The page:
Andy Nelson, Markets Editor
Andy Nelson, Markets Editor

Drought? Colorado?

Flying into Denver a couple of weeks ago, the mountains above 10,000 feet looked like January. I had to check the calendar on my watch.

A few days later, driving up the Big Thompson Canyon to Estes Park, it was raining, the river was raging and close to its banks, and I foresaw a repeat of last fall, when canyon residents had to scamper up the rocks to safety.

I pictured my family and me having to do this, and wondered if my wife (who had questioned the wisdom of heading up the canyon in the first place) would push me into the torrent mid-climb.

One tourist’s subjective experience. But in talking to Colorado onion growers on the phone shortly after I got back, I was happy to hear that all that snow and water will indeed make a difference for Centennial State shippers this year.

I made the calls based on a tip that some onion growers in the Greeley area were having some troubles.

Just what Colorado produce grower-shippers need, I thought, after drought, the Jensens and, of course, all that acreage transitioning over to “grass” — and I don’t mean asparagus.

(Sorry, after a week listening to a 12-year-old make one lame marijuana-legalization joke after another, it unfortunately seems to have rubbed off on me.)

It therefore made me happy to hear that, with the exception of some isolated hail, the Colorado onion crop is looking great this year, and one of the reasons is growers aren’t stressing out as much over water.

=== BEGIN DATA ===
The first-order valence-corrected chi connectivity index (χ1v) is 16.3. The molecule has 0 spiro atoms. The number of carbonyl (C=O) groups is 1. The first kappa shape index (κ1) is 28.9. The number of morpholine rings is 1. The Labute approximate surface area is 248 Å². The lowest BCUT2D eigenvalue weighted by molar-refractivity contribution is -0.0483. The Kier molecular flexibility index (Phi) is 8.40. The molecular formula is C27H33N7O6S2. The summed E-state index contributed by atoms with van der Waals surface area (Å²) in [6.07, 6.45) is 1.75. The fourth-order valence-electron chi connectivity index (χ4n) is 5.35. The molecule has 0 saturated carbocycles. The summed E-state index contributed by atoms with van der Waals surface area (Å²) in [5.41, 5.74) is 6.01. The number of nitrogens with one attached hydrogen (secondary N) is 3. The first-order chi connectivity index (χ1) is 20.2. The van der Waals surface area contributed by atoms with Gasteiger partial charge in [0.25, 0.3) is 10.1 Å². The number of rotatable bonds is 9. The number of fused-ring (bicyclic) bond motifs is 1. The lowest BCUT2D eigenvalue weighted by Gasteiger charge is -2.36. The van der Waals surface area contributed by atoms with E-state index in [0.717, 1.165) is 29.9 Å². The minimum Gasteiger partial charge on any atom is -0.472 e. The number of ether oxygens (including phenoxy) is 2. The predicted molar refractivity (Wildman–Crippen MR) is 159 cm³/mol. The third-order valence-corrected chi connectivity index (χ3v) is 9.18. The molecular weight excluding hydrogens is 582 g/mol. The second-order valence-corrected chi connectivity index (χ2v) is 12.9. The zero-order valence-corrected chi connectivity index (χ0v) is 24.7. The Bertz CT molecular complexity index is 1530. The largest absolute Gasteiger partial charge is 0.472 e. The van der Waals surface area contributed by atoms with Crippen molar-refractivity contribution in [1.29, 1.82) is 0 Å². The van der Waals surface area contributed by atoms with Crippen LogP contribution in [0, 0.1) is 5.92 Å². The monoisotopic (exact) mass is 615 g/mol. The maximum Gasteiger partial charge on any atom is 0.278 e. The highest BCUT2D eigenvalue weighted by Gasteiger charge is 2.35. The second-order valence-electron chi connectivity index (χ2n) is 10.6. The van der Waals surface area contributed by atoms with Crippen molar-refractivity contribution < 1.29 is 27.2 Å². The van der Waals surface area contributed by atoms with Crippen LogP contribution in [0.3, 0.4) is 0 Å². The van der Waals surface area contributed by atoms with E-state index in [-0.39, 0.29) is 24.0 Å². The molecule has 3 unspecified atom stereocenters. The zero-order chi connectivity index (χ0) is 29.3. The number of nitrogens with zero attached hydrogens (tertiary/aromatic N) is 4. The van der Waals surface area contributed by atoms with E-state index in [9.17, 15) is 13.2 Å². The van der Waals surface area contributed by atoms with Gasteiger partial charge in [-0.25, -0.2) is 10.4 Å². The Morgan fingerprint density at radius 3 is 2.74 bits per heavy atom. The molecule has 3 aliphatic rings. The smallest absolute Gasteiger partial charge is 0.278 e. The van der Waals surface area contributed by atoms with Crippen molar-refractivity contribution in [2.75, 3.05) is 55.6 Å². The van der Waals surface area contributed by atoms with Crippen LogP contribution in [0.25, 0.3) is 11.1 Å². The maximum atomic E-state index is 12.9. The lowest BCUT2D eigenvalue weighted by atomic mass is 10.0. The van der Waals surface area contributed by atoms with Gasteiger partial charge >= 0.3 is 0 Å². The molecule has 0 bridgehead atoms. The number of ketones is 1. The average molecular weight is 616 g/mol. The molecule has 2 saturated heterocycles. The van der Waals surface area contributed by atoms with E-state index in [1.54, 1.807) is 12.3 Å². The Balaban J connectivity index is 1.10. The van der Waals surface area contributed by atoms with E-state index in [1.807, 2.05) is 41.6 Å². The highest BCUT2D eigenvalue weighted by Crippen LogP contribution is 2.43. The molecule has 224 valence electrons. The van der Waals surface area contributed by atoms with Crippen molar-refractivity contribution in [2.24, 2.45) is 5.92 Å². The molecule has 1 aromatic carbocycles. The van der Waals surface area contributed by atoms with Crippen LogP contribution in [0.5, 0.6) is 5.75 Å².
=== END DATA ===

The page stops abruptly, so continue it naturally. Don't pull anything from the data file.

The key phrase there, unfortunately, may be “as much” — they’re still stressing.

“The water situation is better, but it’s still critical if we don’t have the storage,” Randy Knutson of Greeley-based Martin Produce told me.

Bob Sakata, owner of Brighton, Colo.-based Sakata Farms, said the early hail shouldn’t have a negative affect on the 2014 crop, coming as early as it did.

“When bad weather hits this early, the crop can come back. Our onion crop north of Denver is one of the better crops we’ve seen.”

As for the water situation?

“There’s no drought problem,” Sakata said. “In fact, in northern Colorado they’re worried about flooding.”

Tell me about it, though I have to admit that, once our car and my marriage survived that harrowing trip up the Big Thompson, the experience of hiking in shorts and a tee shirt on top of several feet of hard-packed snow was not terrible.

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